Our advanced orthopedic imaging allows doctors to create detailed pictures of your bones and joints to put you on the road to recovery.
Doctors use a variety of tests to evaluate orthopedic conditions and diagnose injuries. At Aurora, our orthopedic specialists use minimally invasive test procedures whenever possible. In fact, many of our orthopedic tests and imaging procedures are completely painless.
When you come in for your appointment, your orthopedic specialist will give you a physical exam and review your medical history. Depending on your symptoms, your doctor may refer you for orthopedic imaging or additional tests.
After your tests, your doctor may give you the results right away, call you, or have you schedule a follow up visit to review the results.
As one of the largest regional health care providers in Wisconsin, Aurora offers access to a vast network of diagnosis and imaging capabilities. People choose us for orthopedic tests and imaging because we offer:
Magnetic resonance imaging (MRI) is a painless test that uses magnets and radio waves to create 3-D images of your body. Doctors often use MRI to visualize soft tissues like muscles, as well as the ligaments and tendons that join muscles and bones.
During the MRI, you’ll lie on a narrow table that slides into a tunnel-shaped machine. The test may last up to an hour. If you have a problem with confined spaces, we’ll provide medication to help you feel more relaxed.
Before your MRI, tell your doctor if you’re pregnant or suspect you might be pregnant so he or she can take appropriate precautions or recommend an alternative imaging test. Also let your doctor know if you have any type of metal inside your body, including:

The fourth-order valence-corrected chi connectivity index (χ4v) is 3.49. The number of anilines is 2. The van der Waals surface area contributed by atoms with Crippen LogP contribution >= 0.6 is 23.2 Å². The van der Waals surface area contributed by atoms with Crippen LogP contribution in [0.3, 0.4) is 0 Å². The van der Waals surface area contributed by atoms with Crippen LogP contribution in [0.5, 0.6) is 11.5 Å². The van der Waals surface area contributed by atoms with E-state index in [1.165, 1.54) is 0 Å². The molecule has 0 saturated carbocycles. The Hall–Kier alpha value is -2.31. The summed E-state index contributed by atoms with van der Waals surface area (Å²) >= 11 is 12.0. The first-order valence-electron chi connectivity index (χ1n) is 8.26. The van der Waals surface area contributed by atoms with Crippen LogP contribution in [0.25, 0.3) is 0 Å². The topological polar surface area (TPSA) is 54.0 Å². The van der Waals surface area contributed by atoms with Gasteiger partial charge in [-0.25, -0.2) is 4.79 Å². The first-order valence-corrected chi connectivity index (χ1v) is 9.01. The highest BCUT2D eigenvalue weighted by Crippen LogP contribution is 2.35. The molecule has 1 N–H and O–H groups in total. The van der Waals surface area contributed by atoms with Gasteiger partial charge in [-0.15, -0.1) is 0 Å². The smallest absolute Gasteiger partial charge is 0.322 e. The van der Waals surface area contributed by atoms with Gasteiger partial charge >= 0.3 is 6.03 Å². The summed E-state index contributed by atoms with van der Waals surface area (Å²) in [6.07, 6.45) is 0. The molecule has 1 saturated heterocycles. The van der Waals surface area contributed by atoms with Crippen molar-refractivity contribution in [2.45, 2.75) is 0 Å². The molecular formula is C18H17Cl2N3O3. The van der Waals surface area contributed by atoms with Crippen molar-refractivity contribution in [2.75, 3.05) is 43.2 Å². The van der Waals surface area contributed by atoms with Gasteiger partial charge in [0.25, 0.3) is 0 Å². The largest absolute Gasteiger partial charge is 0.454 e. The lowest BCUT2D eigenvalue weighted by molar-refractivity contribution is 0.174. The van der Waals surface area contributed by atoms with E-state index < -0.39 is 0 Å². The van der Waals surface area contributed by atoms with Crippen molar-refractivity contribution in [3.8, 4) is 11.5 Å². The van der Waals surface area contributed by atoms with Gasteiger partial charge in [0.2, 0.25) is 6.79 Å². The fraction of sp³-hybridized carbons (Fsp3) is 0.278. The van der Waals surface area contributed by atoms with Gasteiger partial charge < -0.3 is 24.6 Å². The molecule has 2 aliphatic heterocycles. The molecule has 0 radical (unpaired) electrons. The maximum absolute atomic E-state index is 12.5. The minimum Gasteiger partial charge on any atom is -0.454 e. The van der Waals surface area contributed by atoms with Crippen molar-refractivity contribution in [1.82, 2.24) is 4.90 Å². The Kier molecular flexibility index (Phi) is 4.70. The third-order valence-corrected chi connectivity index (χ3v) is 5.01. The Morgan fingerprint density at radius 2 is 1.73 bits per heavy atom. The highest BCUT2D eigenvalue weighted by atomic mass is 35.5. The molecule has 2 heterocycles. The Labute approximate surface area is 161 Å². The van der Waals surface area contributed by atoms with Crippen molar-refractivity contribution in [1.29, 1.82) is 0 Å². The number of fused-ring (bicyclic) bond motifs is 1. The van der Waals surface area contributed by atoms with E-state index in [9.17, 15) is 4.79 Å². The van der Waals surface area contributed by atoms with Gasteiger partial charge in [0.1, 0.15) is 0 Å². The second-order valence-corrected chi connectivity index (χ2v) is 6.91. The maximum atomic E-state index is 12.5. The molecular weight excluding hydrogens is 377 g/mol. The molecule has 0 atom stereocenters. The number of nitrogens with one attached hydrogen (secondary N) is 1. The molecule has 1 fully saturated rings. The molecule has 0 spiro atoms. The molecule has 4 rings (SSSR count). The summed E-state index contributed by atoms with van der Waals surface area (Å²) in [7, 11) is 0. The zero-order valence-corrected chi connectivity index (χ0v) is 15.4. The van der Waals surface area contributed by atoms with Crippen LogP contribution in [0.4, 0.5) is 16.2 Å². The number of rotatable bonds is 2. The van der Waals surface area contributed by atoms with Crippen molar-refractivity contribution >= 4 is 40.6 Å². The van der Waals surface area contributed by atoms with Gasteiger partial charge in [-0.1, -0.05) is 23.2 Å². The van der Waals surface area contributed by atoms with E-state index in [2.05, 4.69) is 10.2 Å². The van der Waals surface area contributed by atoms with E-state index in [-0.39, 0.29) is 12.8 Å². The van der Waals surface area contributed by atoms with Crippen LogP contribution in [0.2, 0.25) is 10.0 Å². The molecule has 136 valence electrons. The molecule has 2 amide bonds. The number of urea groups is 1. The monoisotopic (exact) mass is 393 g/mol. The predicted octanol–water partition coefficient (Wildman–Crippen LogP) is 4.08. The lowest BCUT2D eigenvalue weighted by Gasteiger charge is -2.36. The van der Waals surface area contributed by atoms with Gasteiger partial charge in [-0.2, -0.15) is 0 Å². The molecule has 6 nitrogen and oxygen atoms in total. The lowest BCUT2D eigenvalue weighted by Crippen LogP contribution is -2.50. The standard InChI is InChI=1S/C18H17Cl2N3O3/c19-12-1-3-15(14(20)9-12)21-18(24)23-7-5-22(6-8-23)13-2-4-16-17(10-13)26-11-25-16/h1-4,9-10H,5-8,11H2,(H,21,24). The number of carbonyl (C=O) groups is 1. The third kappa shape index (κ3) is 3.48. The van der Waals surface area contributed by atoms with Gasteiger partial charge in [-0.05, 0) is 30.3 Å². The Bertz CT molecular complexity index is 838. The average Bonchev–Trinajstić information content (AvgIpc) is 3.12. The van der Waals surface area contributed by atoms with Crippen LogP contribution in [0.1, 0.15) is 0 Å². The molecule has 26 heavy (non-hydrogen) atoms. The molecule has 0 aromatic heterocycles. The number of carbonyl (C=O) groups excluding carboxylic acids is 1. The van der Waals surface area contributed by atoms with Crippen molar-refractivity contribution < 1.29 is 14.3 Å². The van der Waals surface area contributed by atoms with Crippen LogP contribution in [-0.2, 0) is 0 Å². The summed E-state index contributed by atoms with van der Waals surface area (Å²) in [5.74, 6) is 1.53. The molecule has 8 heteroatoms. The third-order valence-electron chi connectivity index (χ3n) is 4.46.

These items pose a safety risk during an MRI. If you do, your doctor will recommend a different imaging test.
An MRI arthrogram is an imaging test that gives doctors detailed images of your joints. It’s a 2-step test where a radiologist injects a special contrast dye into your joint before taking an MRI.
Injecting a contrast dye makes it easier to visualize the details of your joints so doctors can better identify problems and injuries.
During your arthrogram, your doctor will use a numbing medication with the injection to minimize any pain you feel. Live imaging on an X-ray machine will help the radiologist guide the injection to the right location. This part of the test takes about 30 minutes.
After your arthrogram, you’ll undergo an MRI to take images of the inside of your joint.
A computerized tomography (CT) scan is a test that uses X-rays and computer imaging to create cross-section or “slice” images of the body. This provides many different views of the same part of the body, and offers more detailed information than regular X-rays.
During a CT scan, you’ll lie still on a narrow table that slides into a donut-shaped machine. The machine makes a clicking noise as it takes images.
The process takes up to an hour. You may need to avoid eating or drinking the day of your CT scan.
Notify your radiologist if you are pregnant or suspect you may be pregnant. While X-rays deliver very small doses of radiation to the body, your doctor may instead recommend another test or take special precautions.
A 3-D CT scan is similar to a regular CT scan in terms of the procedure itself and the preparation. The main difference is that a 3-D CT scan provides images in 3 dimensions.
An X-ray is a painless imaging procedure that provides detailed images of your bones and internal structures called radiographs. During an X-ray, you’ll lie still on a table while a technician takes images. The test takes only a few minutes.
X-rays expose your body to small amounts of radiation. For most people, the benefits of X-rays outweigh the risks. However, you should tell your doctor if you’re pregnant or think you may be pregnant so they can take special precautions.